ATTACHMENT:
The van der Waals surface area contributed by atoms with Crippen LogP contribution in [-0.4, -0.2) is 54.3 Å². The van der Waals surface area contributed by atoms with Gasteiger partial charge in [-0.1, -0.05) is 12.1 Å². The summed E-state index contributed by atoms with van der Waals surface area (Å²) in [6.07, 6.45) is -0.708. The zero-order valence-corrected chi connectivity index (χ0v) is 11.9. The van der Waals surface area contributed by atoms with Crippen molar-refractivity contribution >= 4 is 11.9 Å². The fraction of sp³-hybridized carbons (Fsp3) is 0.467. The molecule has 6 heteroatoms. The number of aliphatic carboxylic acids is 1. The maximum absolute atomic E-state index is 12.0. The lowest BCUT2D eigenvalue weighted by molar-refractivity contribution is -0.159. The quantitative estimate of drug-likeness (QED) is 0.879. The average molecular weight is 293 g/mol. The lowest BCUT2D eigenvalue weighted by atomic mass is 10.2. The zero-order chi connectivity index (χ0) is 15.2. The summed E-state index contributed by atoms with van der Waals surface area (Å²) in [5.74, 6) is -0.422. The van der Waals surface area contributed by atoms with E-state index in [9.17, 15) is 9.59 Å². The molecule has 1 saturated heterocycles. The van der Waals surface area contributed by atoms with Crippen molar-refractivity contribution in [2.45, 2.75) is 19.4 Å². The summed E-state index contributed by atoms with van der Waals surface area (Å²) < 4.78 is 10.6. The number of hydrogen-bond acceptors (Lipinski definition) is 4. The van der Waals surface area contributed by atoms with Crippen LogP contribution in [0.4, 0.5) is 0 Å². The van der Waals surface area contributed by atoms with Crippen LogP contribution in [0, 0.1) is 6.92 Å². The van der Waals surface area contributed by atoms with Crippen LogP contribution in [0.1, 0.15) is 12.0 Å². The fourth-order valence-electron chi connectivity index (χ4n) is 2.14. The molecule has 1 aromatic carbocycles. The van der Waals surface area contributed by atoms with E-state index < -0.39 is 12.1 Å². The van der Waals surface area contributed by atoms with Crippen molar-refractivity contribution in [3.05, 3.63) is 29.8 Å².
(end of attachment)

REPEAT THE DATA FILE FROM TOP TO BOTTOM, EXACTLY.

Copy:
The van der Waals surface area contributed by atoms with Crippen LogP contribution in [-0.4, -0.2) is 54.3 Å². The van der Waals surface area contributed by atoms with Gasteiger partial charge in [-0.1, -0.05) is 12.1 Å². The summed E-state index contributed by atoms with van der Waals surface area (Å²) in [6.07, 6.45) is -0.708. The zero-order valence-corrected chi connectivity index (χ0v) is 11.9. The van der Waals surface area contributed by atoms with Crippen molar-refractivity contribution >= 4 is 11.9 Å². The fraction of sp³-hybridized carbons (Fsp3) is 0.467. The molecule has 6 heteroatoms. The number of aliphatic carboxylic acids is 1. The maximum absolute atomic E-state index is 12.0. The lowest BCUT2D eigenvalue weighted by molar-refractivity contribution is -0.159. The quantitative estimate of drug-likeness (QED) is 0.879. The average molecular weight is 293 g/mol. The lowest BCUT2D eigenvalue weighted by atomic mass is 10.2. The zero-order chi connectivity index (χ0) is 15.2. The summed E-state index contributed by atoms with van der Waals surface area (Å²) in [5.74, 6) is -0.422. The van der Waals surface area contributed by atoms with E-state index in [9.17, 15) is 9.59 Å². The molecule has 1 saturated heterocycles. The van der Waals surface area contributed by atoms with Crippen molar-refractivity contribution in [2.45, 2.75) is 19.4 Å². The summed E-state index contributed by atoms with van der Waals surface area (Å²) < 4.78 is 10.6. The number of hydrogen-bond acceptors (Lipinski definition) is 4. The van der Waals surface area contributed by atoms with Crippen LogP contribution in [0.4, 0.5) is 0 Å². The van der Waals surface area contributed by atoms with Crippen LogP contribution in [0, 0.1) is 6.92 Å². The van der Waals surface area contributed by atoms with Crippen LogP contribution in [0.1, 0.15) is 12.0 Å². The fourth-order valence-electron chi connectivity index (χ4n) is 2.14. The molecule has 1 aromatic carbocycles. The van der Waals surface area contributed by atoms with E-state index < -0.39 is 12.1 Å². The van der Waals surface area contributed by atoms with Crippen molar-refractivity contribution in [3.05, 3.63) is 29.8 Å².